Toyota Recall Due to Malfunctioning Airbags
A few days ago, Toyota issued a recall that affects around 645,000 of their vehicles throughout numerous models and years. Although this comes on the heels of a recently expanded recall by the Takata company (maker of many Toyota airbags), the most recent recall from Toyota does not seem to relate to the ongoing Takata scandal and is instead an entirely different hazard that Toyota owners should stay aware of.
Out of the over half-a-million cars recalled, almost 50,000 are currently being used in the United States. Models affected in the recall include Prius, Lexus RX, NX SUVs, Sienta, Noah, Esquire, Corolla, Alphard, Levin, Hilux, and Highlander. All of the affected vehicles were manufactured between May, 2015, and March, 2016.
The statement from Toyota did not include whether or not this new recall notice was connected in any way to recent crashes and deaths or if this is simply an advanced precaution taken on the part of the Toyota company in order to prevent consumers from suffering deadly injuries as a result of the defective airbags. Regardless, it is important that if you own one of the cars manufactured between the above-mentioned time period that you bring your vehicle to a Toyota dealership for proper repair and/or replacement of the parts in question.
As opposed to the Takata recall, which concerns airbags that have the alarming habit of exploding rather than inflating when a collision occurs, the Toyota specific recall concerns an electrical element within the airbags that causes them to fail to inflate at all during an accident. A statement from the Toyota company further explains the issue, saying that a circuit within the airbag that should remain closed could begin to widen and open up as time passes. The opening of this circuit could cause the illumination of the airbag warning light and a subsequent malfunction of the airbag mechanism when the car is involved in a crash.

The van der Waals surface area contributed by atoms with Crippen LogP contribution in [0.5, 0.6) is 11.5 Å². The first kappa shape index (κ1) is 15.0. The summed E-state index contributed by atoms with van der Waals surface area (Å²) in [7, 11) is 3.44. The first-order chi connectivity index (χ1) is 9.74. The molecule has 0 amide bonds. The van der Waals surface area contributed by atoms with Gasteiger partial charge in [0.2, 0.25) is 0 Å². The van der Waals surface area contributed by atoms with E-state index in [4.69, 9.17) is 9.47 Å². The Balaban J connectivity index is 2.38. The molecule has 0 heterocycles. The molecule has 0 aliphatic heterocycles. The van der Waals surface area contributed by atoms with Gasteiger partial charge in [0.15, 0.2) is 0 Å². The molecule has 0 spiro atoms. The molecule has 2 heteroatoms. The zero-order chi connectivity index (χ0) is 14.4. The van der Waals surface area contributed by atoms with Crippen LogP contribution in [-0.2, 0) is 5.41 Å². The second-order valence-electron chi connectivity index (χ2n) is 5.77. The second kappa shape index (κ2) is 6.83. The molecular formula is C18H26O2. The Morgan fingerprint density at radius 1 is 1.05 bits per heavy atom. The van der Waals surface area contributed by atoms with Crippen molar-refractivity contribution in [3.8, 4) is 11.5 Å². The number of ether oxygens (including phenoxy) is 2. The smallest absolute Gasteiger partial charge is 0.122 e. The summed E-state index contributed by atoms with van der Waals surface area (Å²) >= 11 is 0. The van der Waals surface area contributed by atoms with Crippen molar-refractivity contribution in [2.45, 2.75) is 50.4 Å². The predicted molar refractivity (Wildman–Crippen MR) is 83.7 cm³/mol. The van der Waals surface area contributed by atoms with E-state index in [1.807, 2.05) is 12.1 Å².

Anyone who suspects themselves of owning one of the affected vehicles can bring their car to a dealership where the serial number on the suspected part will be scanned to confirm whether or not it belongs with the recall. If so, the dealership will replace the part without charging the owners.
James O. Cunningham
Since 1977, personal injury lawyer James Cunningham has provided effective legal advocacy to people who are injured through the negligent actions of another person or entity throughout the Central Florida area. He fights to obtain recoveries for his clients’ physical and emotional pain and suffering and pursues his clients’ personal injury cases with a commitment to excellence and impeccable preparation.
Connect with James O. Cunningham on Google+